But wait! Once again, Nick Krall comes to the rescue with some hilarious quotes about the reasoning behind Cincinnati’s decision. Well, they are hilarious if you aren’t a fan of this franchise, I suppose. First:
“We didn’t have a ton available to us with this (Miley) transaction,” Krall said. “I think for us, what we don’t want to do is attach a prospect to get rid of money. We’ve done that in the past and it’s not a good strategy for success moving forward. Your prospects are going to be your next big leaguers and you’ve got to make sure that you’re maximizing those folks.”
“…to get rid of money.” Krall just said the quiet part out loud. The Reds are not even pretending that they are going to try to win in 2022. The goal is to save money. They aren’t even bothering to lie to the fans any longer.
But Krall wasn’t finished. There’s this: "We tried to trade him the last couple of weeks and didn't have a buyer"
Which prompted one of my favorite tweets ever:
Oh yeah, and Krall also repeated his 2021 off-season mantra that, once again, “we’re aligning our payroll with our resources.” Cue eye-roll emoji.
Oh, and I haven’t even mentioned that Nick Castellanos opted out of his contract and will almost certainly be playing elsewhere next year. Sorry for those of you who, like me, enjoyed watching him in a Reds uniform. His days in Cincinnati are over. But hey, at least the Reds will get a draft pick out of this, right?
There will be those who try to put a good spin on these decisions. Don’t buy it. There is every single indication that the Reds have just quit on you again. And it could be worse than we actually know. I’m working to confirm this, but there appears to be as many as 24 employees in Cincinnati’s baseball operations and data analytics departments who have either quit, mutually agreed to leave because of differences about the direction of the franchise, been fired, or have requested permission to interview elsewhere over the last year. Stay tuned; I hope to have some independent reporting on this subject soon.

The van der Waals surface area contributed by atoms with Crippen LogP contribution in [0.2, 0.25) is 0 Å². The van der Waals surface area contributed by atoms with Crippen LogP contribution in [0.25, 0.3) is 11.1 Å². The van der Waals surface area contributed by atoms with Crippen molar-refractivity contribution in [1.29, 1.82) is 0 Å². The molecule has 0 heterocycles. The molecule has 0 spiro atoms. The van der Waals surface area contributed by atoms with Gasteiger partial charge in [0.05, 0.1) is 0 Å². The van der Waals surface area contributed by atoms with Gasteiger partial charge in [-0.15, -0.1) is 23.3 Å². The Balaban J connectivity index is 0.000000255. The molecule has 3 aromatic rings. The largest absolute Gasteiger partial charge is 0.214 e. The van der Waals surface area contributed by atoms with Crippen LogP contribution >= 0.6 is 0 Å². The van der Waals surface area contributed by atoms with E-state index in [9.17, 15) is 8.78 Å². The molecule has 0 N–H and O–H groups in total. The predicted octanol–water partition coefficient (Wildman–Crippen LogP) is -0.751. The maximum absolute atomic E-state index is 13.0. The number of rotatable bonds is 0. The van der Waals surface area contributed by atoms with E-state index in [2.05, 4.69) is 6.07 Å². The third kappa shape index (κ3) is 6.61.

The last “rebuilding process” resulted in four seasons with 90+ losses, one full season with a record above .500, and two “playoff” games in which the Reds didn’t come close to scoring a single run. Now here we go again.
Meanwhile, where are we as Reds fans? Well, the Reds just quit on you. Perhaps it’s time you quit on them.
While you are living and dying with the Cincinnati Reds, ownership has proceeded to dismantle (in less than a year!) nearly every single thing that made me excited about the future of this team. Bob Castellini does not care about you, and the Reds will never love you back as long as the Castellinis are in charge. Disagree with me if you like, but all the evidence points in only one direction: The ownership group has more important priorities than putting a winning team on the field.
This off-season seems like a pivotal moment for the team that has defined this city for so many decades and that just celebrated the 150th anniversary of the first Redlegs squad a couple of years ago. But this fan base appears to be more apathetic than I’ve ever seen. The reason for that: it’s the fan base the Reds have cultivated by being mostly awful for an entire generation. It’s the fan base the Reds have cultivated by having two straight ownership groups whose primary interest seems to be in convincing you that the franchise is too poor to compete with other professional baseball franchises.
Which is exactly what Castellini is counting on. He’s depending on Reds fans just ignoring the fact that he doesn’t care whether his team wins or loses…or at least, that he doesn’t care enough to go all out to win. He’s counting on fans coming back to the park because they can, not because they expect the Reds to be good.